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Asus A7V133 KT133A Motherboard Review

Author: Ryan Shrout
Subject: Motherboards
Manufacturer: Asus

Overclocking and RAID

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Asus knows full well that the only way to get a foothold in the consumer market for motherboards, you need to have features: tons and tons of features. They are hoping to cap on this knowledge with the addition of the overclocking and RAID features on the A7V133.

On the PCB of the motherboard, you will see two sets of dipswitches and one important set of jumpers. These are control the multiplier, front-side bus and core voltage of the processor. However, they are nearly useless, as Asus has included a jumperless option of editing these settings by using the Bios. Inside the AwardBIOS the user can chance the multiplier, from 5.5x to 12.5x; can edit the core voltage from 1.1v to 1.85v; and can also edit the FSB anywhere from 95 MHz to 166 MHz in 1 MHz steppings. This is the first motherboard that I have reviewed to have an option for FSB over 155 MHz, such as the KT7A motherboards. If you plan on trying to push your FSB to the fullest this is an important note that you may want to store in the back of your mind.

One little thing that bothered me on this board was the fact that if you tried to overclock the CPU past its limit, and the board would not post, there was no Clear CMOS jumper only two solder points that were located high up and to the right of the motherboard that needed to be shorted. I also didn’t see any options in the manually that use the keyboard to send a Clear CMOS command to the motherboard. The solder point isn’t even a standard jumper, just two points on the motherboard that need to be manually shorted. I really don’t understand why they left the jumper off of it. Plus, the location of the point is too high and deep in the motherboard to reach easily when placed inside a case. This is a minor complaint, and just an extra hassle.

So, how did the Asus A7V133 perform in the overclocking section? Quite well, reaching a post at 155/310 MHz DDR and running stable at 150/300 MHz DDR FSB. I could again bring my 1.2 GHz Athlon up to 1.35 GHz, just as I did on the Epox 8KTA3 motherboard. While only a 150 MHz overclocking, this high of a FSB greatly increases your memory bandwidth, and as the benchmarks will later show, creeps closer to DDR speed.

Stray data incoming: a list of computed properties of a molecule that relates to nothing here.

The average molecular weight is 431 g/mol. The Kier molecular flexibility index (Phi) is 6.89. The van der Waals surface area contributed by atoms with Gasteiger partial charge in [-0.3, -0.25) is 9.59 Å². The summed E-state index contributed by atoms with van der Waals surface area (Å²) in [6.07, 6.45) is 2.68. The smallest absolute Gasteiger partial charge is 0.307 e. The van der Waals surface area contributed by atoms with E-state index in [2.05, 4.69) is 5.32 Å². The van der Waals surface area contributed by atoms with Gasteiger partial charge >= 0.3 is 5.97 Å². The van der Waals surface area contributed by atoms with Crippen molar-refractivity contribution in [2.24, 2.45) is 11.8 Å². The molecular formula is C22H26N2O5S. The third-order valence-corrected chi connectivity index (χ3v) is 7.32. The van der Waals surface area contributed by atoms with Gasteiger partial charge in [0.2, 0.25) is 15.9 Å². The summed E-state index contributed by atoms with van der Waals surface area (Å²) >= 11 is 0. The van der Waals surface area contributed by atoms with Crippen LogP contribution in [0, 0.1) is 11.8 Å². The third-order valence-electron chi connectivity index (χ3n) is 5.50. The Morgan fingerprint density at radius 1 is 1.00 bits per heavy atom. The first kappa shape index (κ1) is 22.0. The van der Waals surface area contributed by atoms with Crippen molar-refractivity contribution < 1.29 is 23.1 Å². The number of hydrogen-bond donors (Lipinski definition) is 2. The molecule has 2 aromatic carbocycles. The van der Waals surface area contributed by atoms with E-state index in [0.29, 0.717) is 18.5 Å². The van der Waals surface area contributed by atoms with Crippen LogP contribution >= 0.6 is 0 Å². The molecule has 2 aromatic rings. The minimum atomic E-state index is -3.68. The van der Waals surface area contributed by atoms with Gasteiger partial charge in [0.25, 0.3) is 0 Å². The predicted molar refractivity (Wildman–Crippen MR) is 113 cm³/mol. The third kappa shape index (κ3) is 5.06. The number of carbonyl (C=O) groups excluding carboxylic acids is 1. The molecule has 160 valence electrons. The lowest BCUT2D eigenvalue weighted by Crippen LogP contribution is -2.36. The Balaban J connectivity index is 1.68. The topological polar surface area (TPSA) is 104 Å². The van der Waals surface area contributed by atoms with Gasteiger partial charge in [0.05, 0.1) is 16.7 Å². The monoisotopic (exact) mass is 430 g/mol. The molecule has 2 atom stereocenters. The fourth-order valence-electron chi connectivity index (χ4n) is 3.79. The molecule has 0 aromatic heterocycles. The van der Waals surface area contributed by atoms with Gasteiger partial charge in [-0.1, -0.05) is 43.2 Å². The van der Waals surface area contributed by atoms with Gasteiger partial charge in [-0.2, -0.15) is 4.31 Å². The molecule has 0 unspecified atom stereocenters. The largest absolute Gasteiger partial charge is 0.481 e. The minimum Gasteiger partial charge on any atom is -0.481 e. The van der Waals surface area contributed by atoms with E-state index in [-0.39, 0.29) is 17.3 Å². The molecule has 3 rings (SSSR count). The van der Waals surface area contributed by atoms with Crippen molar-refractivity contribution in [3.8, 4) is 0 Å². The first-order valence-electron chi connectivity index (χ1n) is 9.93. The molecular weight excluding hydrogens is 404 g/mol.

Something that will be of interest for users who still own 100/200 MHz FSB Durons and Athlons: I was able to get both a Duron 650 and Athlon 700 using a 133 MHz FSB stable, running at 864 MHz (6.5 x 133). Proper cooling is needed for this kind of overclocking, and since the socket on the A7V133 allows big HSFs, it shouldn’t be a problem. This is a clear indication that the limit on the FSB for Athlon processors fell on the chipsets, not really the processors. Both of the overclocked CPUs were older, first generation processor, and are slated for only 100/200 MHz DDR FSB. Before the KT133A chipset, these processors would only run stable at FSB of around 112 MHz. This jump is too significant to put it on any other factors.

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Not to be outdone by Abit, Iwill and even Epox, Asus has opted to include an IDE RAID solution on their A7V133 motherboard. Using the Promise PDC20265 onboard chipset, Asus has added an extra set of ATA100 IDE ports to the motherboard. I’ll be honest and tell you that I don’t have a lot of experience with this chipset in particular but I was confused to find that the Promise IDE RAID only supports RAID 0. RAID 0 is the stripping option, that allows to 2 hard drives to perform as a single drive. While this is the option that most performance users would use, the lack of RAID 1 or RAID 0+1 leaves those who either want their data secure with a mirrored system AND those who have the money to both stripping and mirroring out in the cold. The setup is easy enough to install the hard drives and setup a RAID 0 array, however. A jumper needs to be changed, and the Promise BIOS is initiated the first time two hard drives are connected to the IDE channels 3 and 4. A simple menu Promise Bios option or two and you are on your way.

I really don’t understand why Asus would choose to support only the RAID 0 crowd. With other motherboards such as the KT7A-RAID, Epox 8KTA3+ and Iwill KK266-R using IDE RAID will all the options Asus really should have put the extra time and effort into getting a chipset for the A7V133 that has RAID 0, 1, and 0+1 support.